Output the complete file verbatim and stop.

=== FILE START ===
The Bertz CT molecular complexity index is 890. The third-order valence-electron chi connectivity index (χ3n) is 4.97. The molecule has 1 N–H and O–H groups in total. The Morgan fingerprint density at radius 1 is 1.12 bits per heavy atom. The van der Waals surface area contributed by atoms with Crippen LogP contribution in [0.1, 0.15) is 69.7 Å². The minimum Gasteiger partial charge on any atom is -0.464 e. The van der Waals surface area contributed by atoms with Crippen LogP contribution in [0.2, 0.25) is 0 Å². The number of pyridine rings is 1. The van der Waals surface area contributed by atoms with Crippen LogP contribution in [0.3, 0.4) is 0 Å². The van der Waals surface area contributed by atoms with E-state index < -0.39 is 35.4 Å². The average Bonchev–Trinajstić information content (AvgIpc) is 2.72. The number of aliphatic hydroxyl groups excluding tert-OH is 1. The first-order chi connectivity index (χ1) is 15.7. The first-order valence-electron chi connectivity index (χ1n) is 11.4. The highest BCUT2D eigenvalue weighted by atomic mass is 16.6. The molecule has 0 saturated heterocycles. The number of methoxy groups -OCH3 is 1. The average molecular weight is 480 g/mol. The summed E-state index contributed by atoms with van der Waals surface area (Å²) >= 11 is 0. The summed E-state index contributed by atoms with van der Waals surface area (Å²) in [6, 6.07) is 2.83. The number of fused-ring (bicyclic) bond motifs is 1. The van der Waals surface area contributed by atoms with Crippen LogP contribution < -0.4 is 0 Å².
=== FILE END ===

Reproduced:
The Bertz CT molecular complexity index is 890. The third-order valence-electron chi connectivity index (χ3n) is 4.97. The molecule has 1 N–H and O–H groups in total. The Morgan fingerprint density at radius 1 is 1.12 bits per heavy atom. The van der Waals surface area contributed by atoms with Crippen LogP contribution in [0.1, 0.15) is 69.7 Å². The minimum Gasteiger partial charge on any atom is -0.464 e. The van der Waals surface area contributed by atoms with Crippen LogP contribution in [0.2, 0.25) is 0 Å². The number of pyridine rings is 1. The van der Waals surface area contributed by atoms with Crippen LogP contribution in [0.3, 0.4) is 0 Å². The van der Waals surface area contributed by atoms with E-state index < -0.39 is 35.4 Å². The average Bonchev–Trinajstić information content (AvgIpc) is 2.72. The number of aliphatic hydroxyl groups excluding tert-OH is 1. The first-order chi connectivity index (χ1) is 15.7. The first-order valence-electron chi connectivity index (χ1n) is 11.4. The highest BCUT2D eigenvalue weighted by atomic mass is 16.6. The molecule has 0 saturated heterocycles. The number of methoxy groups -OCH3 is 1. The average molecular weight is 480 g/mol. The summed E-state index contributed by atoms with van der Waals surface area (Å²) >= 11 is 0. The summed E-state index contributed by atoms with van der Waals surface area (Å²) in [6, 6.07) is 2.83. The number of fused-ring (bicyclic) bond motifs is 1. The van der Waals surface area contributed by atoms with Crippen LogP contribution < -0.4 is 0 Å².